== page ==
Last month, the Occupational Safety and Health Administration (OSHA) overcame more than four decades of industry influence, bureaucratic hurdles, and political delays to finalize a rule updating a 45-year-old standard on the amount of silica dust workers can be exposed to. The new rule cuts the allowable amount by half for most industries, from 100 to 50 micrograms per cubic meter, something the Centers for Disease Control and Prevention (CDC) has been advocating for since 1974, just three years after OSHA issued its initial standard. OSHA predicts that the new rule will save more than 600 lives a year and prevent hundreds of cases of respiratory illness.
Silica, most commonly found in quartz, is one of the most plentiful minerals on the planet. And we’ve known about the dangers of inhaling silica dust for a very long time—possibly for more than two thousand years. Exposure to silica dust causes lung cancer and silicosis, an incurable condition that starts with a cough, develops into chronic bronchitis-like symptoms, and can end in death. Silicosis also increases the chances of contracting tuberculosis and compounds damage done by smoking. Despite our long experience with it, silica dust has remained a health problem and took the lives of over 2,000 Americans in the 15 years leading up to 2013.
OSHA’s process for setting standards is infamously slow, averaging over seven years, according to a report by the Government Accountability Office. The process involves comprehensive analysis of each regulation’s costs and benefits, and a detailed accounting of any effects it might have on various groups. This can lead to a never-ending cycle of analysis as older research is re-done for “today’s economy,” additional variables are included in calculations, and new industry-funded studies must be responded to. This “paralysis by analysis” means that it can take agencies such as OSHA decades to act on larger issues, if they ever do. “There is absolutely no way for OSHA to write the standards that are relevant to today’s workplace and keep pace with changes,” former OSHA chief Charles Jeffress told Politico. “[OSHA is] 30 years behind and it’s never going to catch up.”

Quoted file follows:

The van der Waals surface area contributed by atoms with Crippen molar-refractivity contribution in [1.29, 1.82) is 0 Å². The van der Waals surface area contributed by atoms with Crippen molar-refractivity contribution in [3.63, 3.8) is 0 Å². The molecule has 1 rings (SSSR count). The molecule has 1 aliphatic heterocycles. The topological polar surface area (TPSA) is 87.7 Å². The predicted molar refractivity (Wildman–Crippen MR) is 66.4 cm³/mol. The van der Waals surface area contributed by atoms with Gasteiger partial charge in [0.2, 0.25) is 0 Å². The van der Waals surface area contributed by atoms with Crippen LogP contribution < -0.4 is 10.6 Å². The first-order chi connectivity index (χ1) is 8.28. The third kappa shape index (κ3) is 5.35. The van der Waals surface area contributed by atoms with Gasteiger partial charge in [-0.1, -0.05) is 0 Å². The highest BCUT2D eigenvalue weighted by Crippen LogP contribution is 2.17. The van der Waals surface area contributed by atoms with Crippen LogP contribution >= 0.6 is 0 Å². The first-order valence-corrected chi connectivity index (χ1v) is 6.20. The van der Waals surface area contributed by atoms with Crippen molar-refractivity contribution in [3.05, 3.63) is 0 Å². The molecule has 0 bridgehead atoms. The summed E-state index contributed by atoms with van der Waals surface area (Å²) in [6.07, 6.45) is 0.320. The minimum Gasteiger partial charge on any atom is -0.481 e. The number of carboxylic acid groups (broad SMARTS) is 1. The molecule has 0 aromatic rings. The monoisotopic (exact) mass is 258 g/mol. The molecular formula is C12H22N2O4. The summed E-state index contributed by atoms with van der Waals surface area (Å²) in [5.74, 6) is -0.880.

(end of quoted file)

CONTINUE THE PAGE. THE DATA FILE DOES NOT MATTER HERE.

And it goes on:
This comprehensive analysis coupled with OSHA’s limited staff and resources contributed significantly to the delay for the silica rule. With silica being so common, controlling exposure impacts many industries, and OSHA is required to analyze the effects on each of them independently. OSHA finally completed these lengthy reviews in 2011 and sent the silica rule to the White House’s Office of Information and Regulatory Affairs (OIRA) for review. What followed was a period of meetings with industry members, their lobbyists, and their lawyers. According to documents recently acquired by The Hill through the Freedom of Information Act, the industry representatives were pushing to “return the proposal to OSHA for further evaluation of risks, benefits and costs.”
The released documents also revealed a political willingness to allow new rounds of analysis and delay. Cass Sunstein, the Administrator of OIRA at the time, forwarded an email from the CEO of U.S. Silica Co. requesting further evaluation to multiple White House aides with an approving note. Had the rule been returned to OSHA, it could have taken another decade to finalize. Fortunately, that didn’t happen.